OPINION: Production of more secondary materials to reduce virgin material use is a condition of success at COP26
Last year we became familiar with headlines that outlined the visible effects of climate change including life changing wildfires in Australia, Greece and the USA, and deadly floods in Germany and the Benelux region. These events underline the urgency for action to reduce emissions. This must include building a circular economy through recycling and the use of secondary materials.
Becoming more circular will lead to a reduction in global greenhouse gas emissions by 39% and cutting virgin materials use by 28% within 9 years according to the Circularity Gap Report. This sounds like an obvious solution, but at present there are few or no incentives to back up government rhetoric on sustainability. The upcoming COP26 in Glasgow gives us an opportunity to push for change, to back up our policy with commitments, and to demand that building blocks for a circular economy are put in place.
The hurdles to a functioning circular economy may be easier to overcome than we think. Recycling, like most markets, is all about supply and demand. Supply is stimulated by banning or taxing landfill and incineration to create an environment in which sorting and processing to produce recyclates is economically competitive.
Further steps include mandatory pre-sorting of waste to remove recyclates before residues are incinerated. Demand is stimulated by setting targets for minimum recycled content for government tenders or indeed simply mandating certain levels of recycled content in all materials.
This is further backed by trends in consumer demand where a sustainable solution is appealing to a growing segment of the customer universe. Both stimuli are required to avoid some of the segment supply/demand imbalances that have caused excessive cyclicality in the last twenty years.
Recyclers have to play their part by continually investing and innovating to close the quality gap between virgin and secondary materials, working with designers and waste producers to do the same. All these supply and demand steps are already being implemented across in the North Sea in Belgium and the Netherlands.
By creating its own cross party clear regulatory framework and plan that incentivises recycling to create circular raw materials, the UK could make a real difference to the planet.
Recyclers have to play their part by continually investing and innovating
The Circular Economy Package (CEP) framework has put forward a strong outline on how the UK strives to become more circular, including goals to “keep resources in use as long as possible, extracting maximum value from them, minimizing waste and promoting resource efficiency”. It’s now time to take action by preparing economic and regulatory incentives to begin the process of introducing circularity.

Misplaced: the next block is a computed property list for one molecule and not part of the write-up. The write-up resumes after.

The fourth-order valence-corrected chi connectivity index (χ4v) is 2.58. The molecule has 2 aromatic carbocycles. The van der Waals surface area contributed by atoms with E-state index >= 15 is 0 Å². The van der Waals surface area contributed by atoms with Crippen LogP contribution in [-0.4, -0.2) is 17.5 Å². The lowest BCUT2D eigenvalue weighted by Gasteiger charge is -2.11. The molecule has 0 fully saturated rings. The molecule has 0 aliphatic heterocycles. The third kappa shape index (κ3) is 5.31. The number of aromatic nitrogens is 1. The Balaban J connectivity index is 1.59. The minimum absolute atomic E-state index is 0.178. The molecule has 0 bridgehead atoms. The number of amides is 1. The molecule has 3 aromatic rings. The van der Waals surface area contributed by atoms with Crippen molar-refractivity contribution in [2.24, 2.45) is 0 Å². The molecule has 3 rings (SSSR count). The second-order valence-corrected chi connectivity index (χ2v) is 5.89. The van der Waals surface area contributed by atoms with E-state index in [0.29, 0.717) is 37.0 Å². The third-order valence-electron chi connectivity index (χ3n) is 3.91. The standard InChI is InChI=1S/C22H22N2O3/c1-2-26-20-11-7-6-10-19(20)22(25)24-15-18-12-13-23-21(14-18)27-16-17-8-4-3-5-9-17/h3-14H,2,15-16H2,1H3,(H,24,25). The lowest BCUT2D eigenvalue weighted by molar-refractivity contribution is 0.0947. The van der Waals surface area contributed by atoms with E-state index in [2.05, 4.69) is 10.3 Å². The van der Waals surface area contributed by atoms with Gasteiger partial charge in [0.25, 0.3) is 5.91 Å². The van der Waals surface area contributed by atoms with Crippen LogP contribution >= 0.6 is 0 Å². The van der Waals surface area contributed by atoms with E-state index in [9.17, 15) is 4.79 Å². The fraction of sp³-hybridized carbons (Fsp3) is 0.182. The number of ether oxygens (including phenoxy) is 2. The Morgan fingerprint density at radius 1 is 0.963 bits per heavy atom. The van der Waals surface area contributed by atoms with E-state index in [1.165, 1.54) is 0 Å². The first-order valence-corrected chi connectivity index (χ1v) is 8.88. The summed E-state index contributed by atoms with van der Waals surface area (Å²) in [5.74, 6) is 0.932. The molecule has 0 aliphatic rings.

Of course, there are additional opportunities that arise from businesses becoming more circular, such as the creation of new and better jobs in the recycling industry, the protection of human health and biodiversity, as well as an estimated boost of $4.5 trillion economic opportunity by 2030. But to enjoy these opportunities, we first need to look at how we can become more circular.
Today the UK is prioritising on investing heavily in Energy from Waste (EfW). This is a step up from landfill, but it still wastes reusable materials and does not minimise carbon emissions. Therefore, the hypothesis that the UK has to complete its transition from landfill to energy from waste before making the next step to circularity must be challenged: we can do both at the same time. Indeed by stimulating circularity, we reduce the future investment required in less environmentally friendly EfW plants.
Renewi’s experience working in the UK and Benelux shows us how governments can learn from one another. In the European Union, we see many different approaches to accelerate circularity. For example, the UK could learn from the Flemish Vlarema regulatory framework which is a game changer in stimulating recycling levels. Likewise from the Netherlands, with its clear policy commitment to 50% circularity by 2030 and incinerator taxes of over €30 per tonne on domestic and imported waste.
France has the repair index mandating the repairability of electrical and electronic equipment be clearly displayed on each product. Mandated minimum recycled content to further stimulate demand is just a matter of time. And we are seeing the response in the corporate sector – an understanding that recycled materials, far from being a disappointing and dirty second choice, will be scarce and highly valuable materials in a circular future.
Many great visions and innovations all leading to the same goal – to enable circularity. We need to work together to realise this in the UK as well. Building a circular economy is about taking a thousand operational steps, not making a small number of grand gestures. Reducing virgin material production is an important step towards protecting the planet for the next generation.